Finally, in the bottom of the 11th, David Freese connected on a full-count pitch from Rangers right-hander Mark Lowe and sent it screaming and whistling onto the grass berm in center field, and the Cardinals had a 10-9 win that pushed their never-say-die narrative into another realm, the realm of the absurd and unbelievable.
“It’s amazing. Unbelievable,” Cardinals first baseman Albert Pujols said. “I don’t even know what to say. This is what it’s all about. We’ve got one more life.”
The Cardinals, improbably and astoundingly, are still alive. And on Friday night, baseball will see its first Game 7 in nine years. It will feature lefty Matt Harrison for the Rangers, most likely against Cardinals ace Chris Carpenter — with any warm body on either team with an arm still attached to his torso available for relief duty.
Twice, with the Rangers holding two-run leads, the lockers in the visitors’ clubhouse were covered in plastic and the champagne was being wheeled in, for the Rangers to spray and swig in victory. And twice the bubbly had to be re-iced. In the bottom of the ninth, it was Cardinals third baseman Freese, with two outs and two strikes, banging a 98-mph fastball from Rangers closer Neftali Feliz off the wall in right field for a game-tying, two-run triple.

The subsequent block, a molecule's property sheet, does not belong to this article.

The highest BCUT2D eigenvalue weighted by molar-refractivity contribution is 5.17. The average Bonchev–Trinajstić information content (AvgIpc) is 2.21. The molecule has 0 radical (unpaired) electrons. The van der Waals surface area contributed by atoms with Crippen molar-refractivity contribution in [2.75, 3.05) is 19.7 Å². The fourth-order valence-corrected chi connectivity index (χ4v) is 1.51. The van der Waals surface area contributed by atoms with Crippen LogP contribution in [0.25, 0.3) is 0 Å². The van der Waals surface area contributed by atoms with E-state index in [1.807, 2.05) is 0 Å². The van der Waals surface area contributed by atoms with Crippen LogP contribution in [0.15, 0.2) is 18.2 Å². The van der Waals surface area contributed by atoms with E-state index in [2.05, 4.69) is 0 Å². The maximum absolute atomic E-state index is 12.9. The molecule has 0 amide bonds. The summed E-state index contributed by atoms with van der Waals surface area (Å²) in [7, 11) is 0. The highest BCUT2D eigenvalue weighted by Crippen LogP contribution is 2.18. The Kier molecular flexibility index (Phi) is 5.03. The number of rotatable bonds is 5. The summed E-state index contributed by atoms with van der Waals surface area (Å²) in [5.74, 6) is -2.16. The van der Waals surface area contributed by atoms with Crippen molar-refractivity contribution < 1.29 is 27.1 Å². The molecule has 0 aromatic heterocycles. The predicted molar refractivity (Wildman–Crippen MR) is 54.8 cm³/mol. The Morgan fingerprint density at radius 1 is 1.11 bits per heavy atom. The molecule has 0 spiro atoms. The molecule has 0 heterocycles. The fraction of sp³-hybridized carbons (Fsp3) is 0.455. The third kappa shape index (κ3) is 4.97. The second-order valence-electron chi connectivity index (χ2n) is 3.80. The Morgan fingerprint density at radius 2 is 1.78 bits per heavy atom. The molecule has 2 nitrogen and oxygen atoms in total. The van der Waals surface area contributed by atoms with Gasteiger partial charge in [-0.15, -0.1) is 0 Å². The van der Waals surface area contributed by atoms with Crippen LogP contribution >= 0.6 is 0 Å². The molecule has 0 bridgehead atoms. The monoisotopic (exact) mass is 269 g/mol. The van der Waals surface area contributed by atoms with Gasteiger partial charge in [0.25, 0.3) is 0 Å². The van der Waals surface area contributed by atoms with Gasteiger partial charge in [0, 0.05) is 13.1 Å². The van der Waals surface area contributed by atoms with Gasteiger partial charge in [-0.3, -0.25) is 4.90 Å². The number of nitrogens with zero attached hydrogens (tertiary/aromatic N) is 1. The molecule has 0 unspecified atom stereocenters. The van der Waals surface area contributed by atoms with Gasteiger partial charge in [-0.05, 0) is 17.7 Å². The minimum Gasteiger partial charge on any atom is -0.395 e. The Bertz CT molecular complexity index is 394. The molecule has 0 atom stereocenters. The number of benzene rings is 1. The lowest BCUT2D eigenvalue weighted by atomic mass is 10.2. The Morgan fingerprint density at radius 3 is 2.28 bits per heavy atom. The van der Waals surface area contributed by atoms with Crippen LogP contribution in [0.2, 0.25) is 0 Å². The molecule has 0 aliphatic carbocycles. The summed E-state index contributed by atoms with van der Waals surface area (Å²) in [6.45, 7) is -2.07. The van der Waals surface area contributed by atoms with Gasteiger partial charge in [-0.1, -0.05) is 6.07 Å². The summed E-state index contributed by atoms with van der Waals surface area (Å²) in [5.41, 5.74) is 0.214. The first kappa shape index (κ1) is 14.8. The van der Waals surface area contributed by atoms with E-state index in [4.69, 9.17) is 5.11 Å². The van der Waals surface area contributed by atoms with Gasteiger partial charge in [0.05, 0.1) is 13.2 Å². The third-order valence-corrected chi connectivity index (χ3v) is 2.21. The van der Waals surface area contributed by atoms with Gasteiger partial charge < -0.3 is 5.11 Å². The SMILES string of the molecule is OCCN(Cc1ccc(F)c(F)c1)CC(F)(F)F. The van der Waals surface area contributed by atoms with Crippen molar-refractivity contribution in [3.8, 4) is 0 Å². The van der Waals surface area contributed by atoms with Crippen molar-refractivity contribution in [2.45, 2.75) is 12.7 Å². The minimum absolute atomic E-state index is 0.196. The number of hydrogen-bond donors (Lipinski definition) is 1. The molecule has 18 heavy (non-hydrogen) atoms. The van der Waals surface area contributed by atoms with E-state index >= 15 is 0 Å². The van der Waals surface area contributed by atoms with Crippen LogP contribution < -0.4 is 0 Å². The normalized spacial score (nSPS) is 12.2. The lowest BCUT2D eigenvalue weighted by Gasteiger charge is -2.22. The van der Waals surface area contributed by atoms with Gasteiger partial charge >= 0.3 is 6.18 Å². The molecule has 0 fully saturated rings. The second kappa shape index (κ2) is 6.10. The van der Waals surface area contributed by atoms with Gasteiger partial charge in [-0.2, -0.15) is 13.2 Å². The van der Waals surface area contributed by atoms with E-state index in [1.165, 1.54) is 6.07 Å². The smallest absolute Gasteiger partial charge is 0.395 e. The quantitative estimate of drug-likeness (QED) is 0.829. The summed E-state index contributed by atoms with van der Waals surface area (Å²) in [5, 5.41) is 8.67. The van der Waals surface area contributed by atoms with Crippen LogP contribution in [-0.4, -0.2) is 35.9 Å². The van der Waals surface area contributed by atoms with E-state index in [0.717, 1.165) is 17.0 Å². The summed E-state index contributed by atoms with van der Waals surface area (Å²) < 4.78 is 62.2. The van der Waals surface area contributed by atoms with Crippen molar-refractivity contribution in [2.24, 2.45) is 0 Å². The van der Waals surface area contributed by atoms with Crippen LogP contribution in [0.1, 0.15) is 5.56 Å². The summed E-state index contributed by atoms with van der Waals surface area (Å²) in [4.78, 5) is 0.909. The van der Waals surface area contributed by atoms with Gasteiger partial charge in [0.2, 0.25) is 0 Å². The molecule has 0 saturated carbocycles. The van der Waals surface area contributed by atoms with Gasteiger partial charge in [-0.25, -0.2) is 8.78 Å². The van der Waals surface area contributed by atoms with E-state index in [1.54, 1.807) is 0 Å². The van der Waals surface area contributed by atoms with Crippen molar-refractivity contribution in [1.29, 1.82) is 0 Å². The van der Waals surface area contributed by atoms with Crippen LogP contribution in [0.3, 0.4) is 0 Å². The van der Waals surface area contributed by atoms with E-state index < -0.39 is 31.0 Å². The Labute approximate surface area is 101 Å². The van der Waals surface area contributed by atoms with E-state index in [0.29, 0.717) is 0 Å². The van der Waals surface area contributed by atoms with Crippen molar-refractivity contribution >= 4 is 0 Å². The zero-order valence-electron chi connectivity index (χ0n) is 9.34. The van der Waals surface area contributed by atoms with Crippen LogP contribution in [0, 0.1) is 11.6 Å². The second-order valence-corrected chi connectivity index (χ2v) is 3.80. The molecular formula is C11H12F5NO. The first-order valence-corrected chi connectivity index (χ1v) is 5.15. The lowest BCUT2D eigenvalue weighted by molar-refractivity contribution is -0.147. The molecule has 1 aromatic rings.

“I thought, when you’re down two runs to their closer in the ninth,” said Cardinals Manager Tony La Russa, acknowledging the dark thoughts that had crept into his mind. “ . . . I mean, this guy is a legitimate one-two-three-and-they’re-shaking-hands. But what you try to do is get something started.”
In the bottom of the 10th, after the Rangers had taken the lead on Josh Hamilton’s two-run homer off Cardinals closer Jason Motte, the Cardinals scored twice again to tie it, with right fielder Lance Berkman — again with two outs and two strikes — delivering the big hit, a game-tying, line-drive single to center. Berkman’s hit followed an intentional walk to Pujols, an obvious and wise move in that situation, with first base open.
“That’s gotta be one for the record books,” said Daniel Descalso, a little-used Cardinals reserve infielder who led off the bottom of the 10th with a sharp single off Rangers veteran lefty Darren Oliver. “I’ve never heard of anyone being down twice like that, by two runs and down to your last strike, and coming back to win it.”